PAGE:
How Many Weekly Attenders Are There in Major Denominations?
My best guess using all the data I can get my hands on
Sometimes the best questions come in emails. That’s the case for the post today. The query was a pretty simple one - “could you tell me how many Presbyterians or Lutherans are attending church every week?” That, surprisingly, is not a really easy question to answer. Some denominations are very good at releasing high level statistics like total number of members, very few actually get into much more nuance.
However, I know of two denominations where that information exists and I can get my hands on it (reasonably) easily. One is The Episcopal Church (TEC). They are great because they are so forthcoming with their data. They not only publish members and attendance, they also put together statistics on baptisms, confirmations, weddings, and burials. What a treasure trove of information that allows post like this to happen:
The other denomination that is good about publishing a fair amount of data is the Southern Baptist Convention. They have an entire research group called Lifeway Research that is tasked with collecting and analyzing data about Southern Baptists in every state. Getting yearly attendance numbers was a bit harder (it required digging through dozens of PDFs from the last several decades), but the data is still out there if you look hard enough.
So, those two denominations are going to serve as my benchmarking cases to try and figure out the normal ratio of members to actual attenders. Then, I am going to use that calculation to give some best guesses about the actual number of butts in seats for a bunch of other denominations.
Let’s start by comparing the membership of the Southern Baptist Convention with the actual reported attendance of the SBC. I have membership data on the SBC dating back to the 1840s, but I don’t have attendance data. But I just want to look at the more recent numbers. That seems more relevant given the task at hand. So, this is both statistics visualized from 1991-2022.
Membership in the early 1990s was just north of 15 million for the Southern Baptists. Growth was very modest during this time period. In the previously linked post I wrote about how unbelievably fast the SBC was gaining members in the post-war period. There was a stretch of time where they would add a million members every four or five years there. That growth engine had clearly cooled by the 1990s and 2000s.
The high water mark for SBC membership was in 2006 when the denomination reported 16.2 million on the rolls. The rollercoaster crested at the top of that hill for a few years and then started into a descent that only gained speed as time has passed. Now, things are bad. The SBC reported drops of 400K members each of the last three years. The latest figure is 13.2M - down three million since the peak.
Meanwhile, attendance has seen a pretty similar pattern - still rising from the 1990s through the mid-2000s. Then a decline in recent years. In 1991, about 4.6 million Southern Baptists were in the pews each Sunday. That attendance figure hit its numerical peak in 2009 when 6.2 million were counted as regular attendees by Lifeway. It’s interesting to me, by the way, that attendance peaked 3-4 years after membership hit its high water mark.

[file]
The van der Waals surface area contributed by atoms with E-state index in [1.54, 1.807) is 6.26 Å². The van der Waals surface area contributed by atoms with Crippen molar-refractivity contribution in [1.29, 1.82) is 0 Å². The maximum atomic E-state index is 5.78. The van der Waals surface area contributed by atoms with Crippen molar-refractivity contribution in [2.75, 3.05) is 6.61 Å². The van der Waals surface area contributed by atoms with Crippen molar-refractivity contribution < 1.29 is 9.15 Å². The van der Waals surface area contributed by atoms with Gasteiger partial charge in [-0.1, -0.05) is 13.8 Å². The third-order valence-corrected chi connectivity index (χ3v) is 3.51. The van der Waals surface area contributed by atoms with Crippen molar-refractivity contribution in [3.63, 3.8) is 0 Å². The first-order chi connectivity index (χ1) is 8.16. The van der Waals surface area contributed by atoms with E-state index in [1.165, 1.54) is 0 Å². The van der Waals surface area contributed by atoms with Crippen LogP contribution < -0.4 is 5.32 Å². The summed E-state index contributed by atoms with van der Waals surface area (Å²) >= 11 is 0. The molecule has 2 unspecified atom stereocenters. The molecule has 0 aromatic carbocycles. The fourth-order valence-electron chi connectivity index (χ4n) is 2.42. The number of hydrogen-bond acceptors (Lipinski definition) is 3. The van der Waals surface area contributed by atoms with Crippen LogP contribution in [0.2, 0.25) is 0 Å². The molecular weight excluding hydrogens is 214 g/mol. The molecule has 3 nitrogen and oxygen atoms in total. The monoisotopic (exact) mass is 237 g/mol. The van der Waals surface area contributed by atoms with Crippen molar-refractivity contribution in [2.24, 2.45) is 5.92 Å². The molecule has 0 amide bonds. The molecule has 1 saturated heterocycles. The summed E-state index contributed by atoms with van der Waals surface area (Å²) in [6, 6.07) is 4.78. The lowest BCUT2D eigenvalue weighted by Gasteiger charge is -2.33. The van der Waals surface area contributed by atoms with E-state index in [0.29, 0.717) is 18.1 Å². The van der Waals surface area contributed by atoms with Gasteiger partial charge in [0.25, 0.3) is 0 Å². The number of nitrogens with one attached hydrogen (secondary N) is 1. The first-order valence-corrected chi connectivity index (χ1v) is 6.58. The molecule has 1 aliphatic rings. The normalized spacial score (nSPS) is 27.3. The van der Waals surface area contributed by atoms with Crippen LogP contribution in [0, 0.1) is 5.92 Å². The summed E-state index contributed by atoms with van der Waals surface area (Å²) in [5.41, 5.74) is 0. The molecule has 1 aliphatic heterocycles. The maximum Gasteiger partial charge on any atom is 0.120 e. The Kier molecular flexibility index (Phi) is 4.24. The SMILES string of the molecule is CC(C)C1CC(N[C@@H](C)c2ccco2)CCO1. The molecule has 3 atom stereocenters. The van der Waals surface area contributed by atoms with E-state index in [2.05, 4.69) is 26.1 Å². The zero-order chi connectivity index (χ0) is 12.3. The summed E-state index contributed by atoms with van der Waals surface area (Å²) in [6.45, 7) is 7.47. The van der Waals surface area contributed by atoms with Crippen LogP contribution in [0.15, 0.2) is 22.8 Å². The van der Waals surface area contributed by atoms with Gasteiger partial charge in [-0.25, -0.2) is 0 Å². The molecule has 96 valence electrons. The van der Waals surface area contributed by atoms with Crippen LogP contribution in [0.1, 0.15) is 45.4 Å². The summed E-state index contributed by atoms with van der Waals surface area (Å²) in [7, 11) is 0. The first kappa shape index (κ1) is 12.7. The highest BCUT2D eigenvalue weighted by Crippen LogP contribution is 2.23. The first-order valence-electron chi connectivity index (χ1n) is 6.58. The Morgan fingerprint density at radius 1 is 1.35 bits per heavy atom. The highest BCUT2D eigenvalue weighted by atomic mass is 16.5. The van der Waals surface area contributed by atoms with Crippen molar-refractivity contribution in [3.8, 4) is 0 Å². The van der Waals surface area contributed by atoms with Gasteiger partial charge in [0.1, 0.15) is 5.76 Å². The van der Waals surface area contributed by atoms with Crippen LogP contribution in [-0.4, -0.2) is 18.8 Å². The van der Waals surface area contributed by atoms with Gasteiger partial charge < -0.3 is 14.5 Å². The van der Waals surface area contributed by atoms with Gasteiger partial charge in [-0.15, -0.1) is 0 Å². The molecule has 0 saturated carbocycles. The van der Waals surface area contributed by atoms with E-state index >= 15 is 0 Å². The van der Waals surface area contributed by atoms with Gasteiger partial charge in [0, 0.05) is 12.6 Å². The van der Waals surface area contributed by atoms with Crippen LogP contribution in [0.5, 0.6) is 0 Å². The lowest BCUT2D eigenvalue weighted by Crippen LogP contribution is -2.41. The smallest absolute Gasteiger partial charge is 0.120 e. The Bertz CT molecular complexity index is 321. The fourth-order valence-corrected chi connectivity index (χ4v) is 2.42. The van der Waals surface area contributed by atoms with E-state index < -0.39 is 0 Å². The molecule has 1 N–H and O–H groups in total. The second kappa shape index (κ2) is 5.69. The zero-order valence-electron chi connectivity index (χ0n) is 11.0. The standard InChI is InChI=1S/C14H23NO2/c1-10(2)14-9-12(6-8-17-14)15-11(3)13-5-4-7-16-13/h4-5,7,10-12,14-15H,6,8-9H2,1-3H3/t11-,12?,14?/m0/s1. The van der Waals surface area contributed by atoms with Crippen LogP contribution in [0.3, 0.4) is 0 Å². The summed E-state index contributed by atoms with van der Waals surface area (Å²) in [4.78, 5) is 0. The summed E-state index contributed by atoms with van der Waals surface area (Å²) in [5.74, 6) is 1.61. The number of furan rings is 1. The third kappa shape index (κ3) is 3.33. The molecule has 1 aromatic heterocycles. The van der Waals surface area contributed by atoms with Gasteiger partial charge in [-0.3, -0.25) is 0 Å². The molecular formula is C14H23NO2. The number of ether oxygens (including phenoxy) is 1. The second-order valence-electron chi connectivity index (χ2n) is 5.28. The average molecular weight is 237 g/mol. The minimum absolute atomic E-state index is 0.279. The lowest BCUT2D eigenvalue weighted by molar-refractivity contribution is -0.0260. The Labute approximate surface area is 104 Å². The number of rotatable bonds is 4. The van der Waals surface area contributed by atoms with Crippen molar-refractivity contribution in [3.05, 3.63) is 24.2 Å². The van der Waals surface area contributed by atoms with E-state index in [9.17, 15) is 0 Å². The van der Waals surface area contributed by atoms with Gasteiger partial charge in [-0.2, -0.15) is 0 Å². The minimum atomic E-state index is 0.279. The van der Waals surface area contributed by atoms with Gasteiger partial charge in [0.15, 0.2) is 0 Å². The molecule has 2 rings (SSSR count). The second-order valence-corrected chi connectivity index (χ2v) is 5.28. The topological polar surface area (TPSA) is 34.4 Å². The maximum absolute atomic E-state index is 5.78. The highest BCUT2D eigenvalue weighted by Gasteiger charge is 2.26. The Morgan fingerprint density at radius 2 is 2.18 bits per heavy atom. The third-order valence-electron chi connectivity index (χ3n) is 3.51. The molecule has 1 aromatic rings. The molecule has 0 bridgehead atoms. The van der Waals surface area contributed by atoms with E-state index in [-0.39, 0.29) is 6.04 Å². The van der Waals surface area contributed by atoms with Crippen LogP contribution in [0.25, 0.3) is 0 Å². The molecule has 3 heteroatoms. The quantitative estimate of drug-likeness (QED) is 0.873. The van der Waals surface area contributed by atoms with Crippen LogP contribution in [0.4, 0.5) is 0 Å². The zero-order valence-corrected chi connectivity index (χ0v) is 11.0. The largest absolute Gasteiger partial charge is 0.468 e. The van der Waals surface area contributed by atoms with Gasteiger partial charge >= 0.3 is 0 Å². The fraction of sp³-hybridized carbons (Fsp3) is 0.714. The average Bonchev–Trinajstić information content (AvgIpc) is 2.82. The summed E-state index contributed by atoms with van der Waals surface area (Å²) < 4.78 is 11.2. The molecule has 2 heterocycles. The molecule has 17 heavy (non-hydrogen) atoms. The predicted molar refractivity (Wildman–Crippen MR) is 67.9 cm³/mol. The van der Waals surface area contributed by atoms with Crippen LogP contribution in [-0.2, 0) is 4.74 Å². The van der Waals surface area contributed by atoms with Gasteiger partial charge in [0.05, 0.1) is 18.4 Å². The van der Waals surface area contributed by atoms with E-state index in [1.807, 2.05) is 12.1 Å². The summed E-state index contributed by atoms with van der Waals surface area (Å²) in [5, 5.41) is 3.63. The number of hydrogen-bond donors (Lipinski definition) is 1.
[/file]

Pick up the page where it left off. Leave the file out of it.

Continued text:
By 2012, attendance fell below six million for the first time. It’s only shown movement in the downward direction since then. By 2019, the last year before the pandemic threw everything in disarray, weekly attendance numbers stood at 5.25 million - down by nearly a million from 2009. The last three years of attendance were: 4.4M, 3.6M, and 3.8M. Clearly a post-COVID rebound, but still missing 1.4 million folks from the “before times.”
I’m more interesting in the ratio, though. That’s the share of total reported members to the share that are actually attending services on a regular basis. That’s the graph below.
In the early 1990s, the ratio of members to attenders was right at 30%. Then, it started creeping up. By 2000, it was much closer to one in three and continued to move upward for the next decade. The ratio was the highest in a time period running from 2006 through 2012 when it was 38-39%. From that point forward, it started dropping again. The last few years have obviously been all over the place, though. It was as high as 36% in 2019 and as low as 26% two years later.
What’s the overall ratio for this time period? 34.5%. But, I wanted to point something out before moving on to the Episcopalians. I’ve heard some folks say that the reason that the SBC membership numbers have dropped so much recently is because the denomination is trying to clean up its book keeping. Or, said another way, they are deleting folks who have been inactive for decades.
If that were the case then the ratio would have been climbing the last several years, not declining. Because the denominator (number of members) would be getting smaller, while the numerator (number of attenders) would be staying the same. Of course, COVID throws a bit of doubt on that ratio the last few years. But it was 29% in 2022 after some membership purges. It was ten points higher a decade earlier when the rolls were (theoretically) bloated.
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